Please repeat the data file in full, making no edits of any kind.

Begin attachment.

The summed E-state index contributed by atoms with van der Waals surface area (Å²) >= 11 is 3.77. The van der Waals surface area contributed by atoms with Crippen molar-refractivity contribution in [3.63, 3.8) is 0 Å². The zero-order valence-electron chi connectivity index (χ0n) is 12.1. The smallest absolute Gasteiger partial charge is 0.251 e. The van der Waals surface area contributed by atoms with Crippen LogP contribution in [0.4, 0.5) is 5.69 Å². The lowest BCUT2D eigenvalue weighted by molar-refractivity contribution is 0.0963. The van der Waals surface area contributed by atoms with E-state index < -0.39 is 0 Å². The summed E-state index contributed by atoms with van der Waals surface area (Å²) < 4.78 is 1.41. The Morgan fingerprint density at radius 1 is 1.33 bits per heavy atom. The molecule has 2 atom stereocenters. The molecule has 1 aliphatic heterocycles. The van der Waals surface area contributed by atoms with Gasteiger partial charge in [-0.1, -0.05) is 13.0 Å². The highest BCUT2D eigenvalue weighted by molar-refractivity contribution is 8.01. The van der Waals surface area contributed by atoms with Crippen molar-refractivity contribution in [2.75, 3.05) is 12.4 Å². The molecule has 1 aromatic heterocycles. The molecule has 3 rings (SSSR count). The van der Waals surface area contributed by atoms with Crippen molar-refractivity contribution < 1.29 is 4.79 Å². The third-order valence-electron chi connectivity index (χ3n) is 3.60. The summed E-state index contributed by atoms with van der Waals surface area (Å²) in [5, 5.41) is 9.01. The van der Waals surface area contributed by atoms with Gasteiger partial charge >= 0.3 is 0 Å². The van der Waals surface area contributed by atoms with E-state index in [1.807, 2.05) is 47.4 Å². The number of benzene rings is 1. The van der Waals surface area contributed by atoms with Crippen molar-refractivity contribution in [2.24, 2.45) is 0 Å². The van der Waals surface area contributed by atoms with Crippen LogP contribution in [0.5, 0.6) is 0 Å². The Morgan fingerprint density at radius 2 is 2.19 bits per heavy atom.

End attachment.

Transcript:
The summed E-state index contributed by atoms with van der Waals surface area (Å²) >= 11 is 3.77. The van der Waals surface area contributed by atoms with Crippen molar-refractivity contribution in [3.63, 3.8) is 0 Å². The zero-order valence-electron chi connectivity index (χ0n) is 12.1. The smallest absolute Gasteiger partial charge is 0.251 e. The van der Waals surface area contributed by atoms with Crippen LogP contribution in [0.4, 0.5) is 5.69 Å². The lowest BCUT2D eigenvalue weighted by molar-refractivity contribution is 0.0963. The van der Waals surface area contributed by atoms with E-state index < -0.39 is 0 Å². The summed E-state index contributed by atoms with van der Waals surface area (Å²) < 4.78 is 1.41. The Morgan fingerprint density at radius 1 is 1.33 bits per heavy atom. The molecule has 2 atom stereocenters. The molecule has 1 aliphatic heterocycles. The van der Waals surface area contributed by atoms with Gasteiger partial charge in [-0.1, -0.05) is 13.0 Å². The highest BCUT2D eigenvalue weighted by molar-refractivity contribution is 8.01. The van der Waals surface area contributed by atoms with Crippen molar-refractivity contribution in [2.75, 3.05) is 12.4 Å². The molecule has 1 aromatic heterocycles. The molecule has 3 rings (SSSR count). The van der Waals surface area contributed by atoms with Crippen molar-refractivity contribution < 1.29 is 4.79 Å². The third-order valence-electron chi connectivity index (χ3n) is 3.60. The summed E-state index contributed by atoms with van der Waals surface area (Å²) in [5, 5.41) is 9.01. The van der Waals surface area contributed by atoms with Gasteiger partial charge >= 0.3 is 0 Å². The van der Waals surface area contributed by atoms with E-state index in [1.807, 2.05) is 47.4 Å². The number of benzene rings is 1. The van der Waals surface area contributed by atoms with Crippen molar-refractivity contribution in [2.24, 2.45) is 0 Å². The van der Waals surface area contributed by atoms with Crippen LogP contribution in [0.5, 0.6) is 0 Å². The Morgan fingerprint density at radius 2 is 2.19 bits per heavy atom.